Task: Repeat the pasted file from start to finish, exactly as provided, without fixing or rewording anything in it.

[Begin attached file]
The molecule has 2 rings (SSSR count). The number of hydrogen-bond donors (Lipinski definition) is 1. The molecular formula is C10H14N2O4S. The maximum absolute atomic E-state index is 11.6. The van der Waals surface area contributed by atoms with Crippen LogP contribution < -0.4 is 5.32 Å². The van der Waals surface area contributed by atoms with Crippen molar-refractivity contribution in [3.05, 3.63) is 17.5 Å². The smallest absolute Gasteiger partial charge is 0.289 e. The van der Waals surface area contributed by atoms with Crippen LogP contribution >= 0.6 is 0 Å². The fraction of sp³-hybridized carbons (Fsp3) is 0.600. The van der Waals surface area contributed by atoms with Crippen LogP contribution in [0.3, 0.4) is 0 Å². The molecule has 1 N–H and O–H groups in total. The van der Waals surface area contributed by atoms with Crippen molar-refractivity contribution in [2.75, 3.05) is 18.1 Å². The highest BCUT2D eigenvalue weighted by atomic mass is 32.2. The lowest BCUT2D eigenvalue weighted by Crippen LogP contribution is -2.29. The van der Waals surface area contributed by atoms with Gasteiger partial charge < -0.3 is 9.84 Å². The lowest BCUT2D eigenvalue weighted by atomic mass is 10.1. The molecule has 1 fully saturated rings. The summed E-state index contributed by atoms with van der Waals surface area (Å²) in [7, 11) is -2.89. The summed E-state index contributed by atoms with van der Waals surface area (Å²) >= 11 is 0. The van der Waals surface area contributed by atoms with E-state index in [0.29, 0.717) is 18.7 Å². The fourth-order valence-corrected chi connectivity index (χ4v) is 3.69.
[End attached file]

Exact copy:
The molecule has 2 rings (SSSR count). The number of hydrogen-bond donors (Lipinski definition) is 1. The molecular formula is C10H14N2O4S. The maximum absolute atomic E-state index is 11.6. The van der Waals surface area contributed by atoms with Crippen LogP contribution < -0.4 is 5.32 Å². The van der Waals surface area contributed by atoms with Crippen molar-refractivity contribution in [3.05, 3.63) is 17.5 Å². The smallest absolute Gasteiger partial charge is 0.289 e. The van der Waals surface area contributed by atoms with Crippen LogP contribution >= 0.6 is 0 Å². The fraction of sp³-hybridized carbons (Fsp3) is 0.600. The van der Waals surface area contributed by atoms with Crippen LogP contribution in [0.3, 0.4) is 0 Å². The molecule has 1 N–H and O–H groups in total. The van der Waals surface area contributed by atoms with Crippen molar-refractivity contribution in [2.75, 3.05) is 18.1 Å². The highest BCUT2D eigenvalue weighted by atomic mass is 32.2. The lowest BCUT2D eigenvalue weighted by Crippen LogP contribution is -2.29. The van der Waals surface area contributed by atoms with Gasteiger partial charge < -0.3 is 9.84 Å². The lowest BCUT2D eigenvalue weighted by atomic mass is 10.1. The molecule has 1 fully saturated rings. The summed E-state index contributed by atoms with van der Waals surface area (Å²) in [7, 11) is -2.89. The summed E-state index contributed by atoms with van der Waals surface area (Å²) >= 11 is 0. The van der Waals surface area contributed by atoms with E-state index in [0.29, 0.717) is 18.7 Å². The fourth-order valence-corrected chi connectivity index (χ4v) is 3.69.